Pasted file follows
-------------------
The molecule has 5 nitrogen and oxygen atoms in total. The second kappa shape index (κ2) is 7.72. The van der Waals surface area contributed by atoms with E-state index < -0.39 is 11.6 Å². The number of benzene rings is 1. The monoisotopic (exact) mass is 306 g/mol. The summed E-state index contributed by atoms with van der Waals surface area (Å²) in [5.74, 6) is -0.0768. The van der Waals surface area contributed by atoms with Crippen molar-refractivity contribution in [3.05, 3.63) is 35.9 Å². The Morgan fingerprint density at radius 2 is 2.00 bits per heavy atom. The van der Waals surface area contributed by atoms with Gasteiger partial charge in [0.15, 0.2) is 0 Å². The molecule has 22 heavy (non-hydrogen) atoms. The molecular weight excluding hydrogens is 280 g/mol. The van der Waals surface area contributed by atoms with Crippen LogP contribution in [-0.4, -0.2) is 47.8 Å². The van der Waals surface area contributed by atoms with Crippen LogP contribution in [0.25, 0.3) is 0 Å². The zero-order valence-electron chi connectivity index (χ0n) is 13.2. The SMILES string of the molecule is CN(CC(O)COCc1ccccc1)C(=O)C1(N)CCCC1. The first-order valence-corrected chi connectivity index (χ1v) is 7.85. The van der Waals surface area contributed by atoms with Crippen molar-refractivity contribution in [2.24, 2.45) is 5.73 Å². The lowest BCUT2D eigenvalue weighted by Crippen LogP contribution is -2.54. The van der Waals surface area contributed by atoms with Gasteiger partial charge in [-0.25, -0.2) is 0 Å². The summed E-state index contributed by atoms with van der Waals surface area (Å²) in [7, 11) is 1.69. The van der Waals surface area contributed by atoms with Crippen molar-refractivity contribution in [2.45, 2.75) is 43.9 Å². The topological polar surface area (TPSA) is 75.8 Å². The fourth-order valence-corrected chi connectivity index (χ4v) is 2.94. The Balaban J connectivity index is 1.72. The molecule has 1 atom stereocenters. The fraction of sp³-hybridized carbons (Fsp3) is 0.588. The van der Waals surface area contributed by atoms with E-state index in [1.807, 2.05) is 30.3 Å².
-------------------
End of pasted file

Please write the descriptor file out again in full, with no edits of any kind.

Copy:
The molecule has 5 nitrogen and oxygen atoms in total. The second kappa shape index (κ2) is 7.72. The van der Waals surface area contributed by atoms with E-state index < -0.39 is 11.6 Å². The number of benzene rings is 1. The monoisotopic (exact) mass is 306 g/mol. The summed E-state index contributed by atoms with van der Waals surface area (Å²) in [5.74, 6) is -0.0768. The van der Waals surface area contributed by atoms with Crippen molar-refractivity contribution in [3.05, 3.63) is 35.9 Å². The Morgan fingerprint density at radius 2 is 2.00 bits per heavy atom. The van der Waals surface area contributed by atoms with Gasteiger partial charge in [0.15, 0.2) is 0 Å². The molecule has 22 heavy (non-hydrogen) atoms. The molecular weight excluding hydrogens is 280 g/mol. The van der Waals surface area contributed by atoms with Crippen LogP contribution in [-0.4, -0.2) is 47.8 Å². The van der Waals surface area contributed by atoms with Crippen LogP contribution in [0.25, 0.3) is 0 Å². The zero-order valence-electron chi connectivity index (χ0n) is 13.2. The SMILES string of the molecule is CN(CC(O)COCc1ccccc1)C(=O)C1(N)CCCC1. The first-order valence-corrected chi connectivity index (χ1v) is 7.85. The van der Waals surface area contributed by atoms with Crippen molar-refractivity contribution in [2.24, 2.45) is 5.73 Å². The lowest BCUT2D eigenvalue weighted by Crippen LogP contribution is -2.54. The van der Waals surface area contributed by atoms with Gasteiger partial charge in [-0.25, -0.2) is 0 Å². The summed E-state index contributed by atoms with van der Waals surface area (Å²) in [7, 11) is 1.69. The van der Waals surface area contributed by atoms with Crippen molar-refractivity contribution in [2.45, 2.75) is 43.9 Å². The topological polar surface area (TPSA) is 75.8 Å². The fourth-order valence-corrected chi connectivity index (χ4v) is 2.94. The Balaban J connectivity index is 1.72. The molecule has 1 atom stereocenters. The fraction of sp³-hybridized carbons (Fsp3) is 0.588. The van der Waals surface area contributed by atoms with E-state index in [1.807, 2.05) is 30.3 Å².